Four appointed scholarship holders from the Faculty of General Education
UNIVERSITY PARK, Pennsylvania — The Penn State Office for General Education announced four faculty who will serve as leaders to help elevate general education across the university.
The four new members will serve three-year terms on a team of 16 General Education Faculty Scholars.
The new faculty scholarship holders are:
Kira Hamman, Assistant Professor of Mathematics, Penn State Mont Alto
Molly Martin, Associate Professor of Sociology and Demography, College of the Liberal Arts, (term begins January 2023)
Grace Lee-Amuzie, Assistant Professor of Applied Linguistics and Coordinator of Academic Integration Courses, Penn State Abington
Michele Ramsey, associate professor of communication arts and sciences and women’s, gender and sexuality studies; Penn State Berk
“General Education Scholars have been an integral part of several important projects supporting teaching and learning in general education,” said Maggie Slattery, Director and Associate Dean of General Education. “Scholars helped develop the recently launched OL 1400 course, contribute rubrics used for general education assessment, and prepare to launch a website for educational engagement.”
Past and current projects undertaken by faculty fellows include creating professional development opportunities for general education teaching, supporting general education assessment efforts in conjunction with the Office of planning, evaluation and institutional research, building a community around teaching civic engagement across the University, and supporting experiential learning projects for the University.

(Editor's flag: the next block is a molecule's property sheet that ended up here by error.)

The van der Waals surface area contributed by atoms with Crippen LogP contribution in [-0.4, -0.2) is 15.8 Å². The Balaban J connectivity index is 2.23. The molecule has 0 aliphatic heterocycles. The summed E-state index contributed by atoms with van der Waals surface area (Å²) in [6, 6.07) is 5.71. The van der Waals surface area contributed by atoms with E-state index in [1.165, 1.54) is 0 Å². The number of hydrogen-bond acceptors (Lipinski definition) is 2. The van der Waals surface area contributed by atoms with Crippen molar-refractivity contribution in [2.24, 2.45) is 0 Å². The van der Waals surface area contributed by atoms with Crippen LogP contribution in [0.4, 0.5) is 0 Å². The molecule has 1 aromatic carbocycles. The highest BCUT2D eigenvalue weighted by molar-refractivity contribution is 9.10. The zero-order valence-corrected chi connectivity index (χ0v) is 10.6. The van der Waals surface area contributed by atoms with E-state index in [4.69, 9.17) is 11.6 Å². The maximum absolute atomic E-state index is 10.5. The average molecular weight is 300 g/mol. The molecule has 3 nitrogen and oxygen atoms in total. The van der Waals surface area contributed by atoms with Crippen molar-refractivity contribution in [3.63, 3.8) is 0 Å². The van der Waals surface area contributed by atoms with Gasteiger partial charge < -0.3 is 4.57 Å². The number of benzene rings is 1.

Hamman, who was recently selected as a faculty fellow, said she will focus on the GQ (quantification) program during her tenure. She explained that general education often begins and ends with MATH 21, 22, and 26 on many Penn State campuses. These courses frustrate many students, she said, and leave them without strong quality skills.
“I would like to work with my math colleagues across the University to reduce the number of students who take courses 21, 22 and 26 in general education”, except for those who must take these courses as part of the sequence calculation, she added.
Instead, Hamman wants to see more students take “1930s” courses such as math for sustainability and math for money. His project will focus on providing logistical and pedagogical support to teachers who would like to offer these courses.